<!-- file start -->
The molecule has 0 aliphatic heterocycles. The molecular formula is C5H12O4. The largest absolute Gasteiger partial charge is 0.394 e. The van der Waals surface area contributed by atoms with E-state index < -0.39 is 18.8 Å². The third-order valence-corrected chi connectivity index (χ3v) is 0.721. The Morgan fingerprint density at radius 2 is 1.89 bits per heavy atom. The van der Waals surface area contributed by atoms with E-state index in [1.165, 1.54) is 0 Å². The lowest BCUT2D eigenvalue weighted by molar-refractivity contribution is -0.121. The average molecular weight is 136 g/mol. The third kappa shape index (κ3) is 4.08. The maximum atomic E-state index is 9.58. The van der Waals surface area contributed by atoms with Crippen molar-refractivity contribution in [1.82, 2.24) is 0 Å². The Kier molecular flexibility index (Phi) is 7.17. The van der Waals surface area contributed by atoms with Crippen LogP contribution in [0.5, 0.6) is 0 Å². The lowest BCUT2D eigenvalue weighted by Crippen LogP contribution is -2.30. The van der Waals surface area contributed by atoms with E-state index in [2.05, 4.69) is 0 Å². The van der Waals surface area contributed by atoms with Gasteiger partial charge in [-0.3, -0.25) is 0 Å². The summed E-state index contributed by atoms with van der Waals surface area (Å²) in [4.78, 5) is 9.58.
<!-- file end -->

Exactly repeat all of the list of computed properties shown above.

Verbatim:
The molecule has 0 aliphatic heterocycles. The molecular formula is C5H12O4. The largest absolute Gasteiger partial charge is 0.394 e. The van der Waals surface area contributed by atoms with E-state index < -0.39 is 18.8 Å². The third-order valence-corrected chi connectivity index (χ3v) is 0.721. The Morgan fingerprint density at radius 2 is 1.89 bits per heavy atom. The van der Waals surface area contributed by atoms with E-state index in [1.165, 1.54) is 0 Å². The lowest BCUT2D eigenvalue weighted by molar-refractivity contribution is -0.121. The average molecular weight is 136 g/mol. The third kappa shape index (κ3) is 4.08. The maximum atomic E-state index is 9.58. The van der Waals surface area contributed by atoms with Crippen molar-refractivity contribution in [1.82, 2.24) is 0 Å². The Kier molecular flexibility index (Phi) is 7.17. The van der Waals surface area contributed by atoms with Crippen LogP contribution in [0.5, 0.6) is 0 Å². The lowest BCUT2D eigenvalue weighted by Crippen LogP contribution is -2.30. The van der Waals surface area contributed by atoms with E-state index in [2.05, 4.69) is 0 Å². The van der Waals surface area contributed by atoms with Gasteiger partial charge in [-0.3, -0.25) is 0 Å². The summed E-state index contributed by atoms with van der Waals surface area (Å²) in [4.78, 5) is 9.58.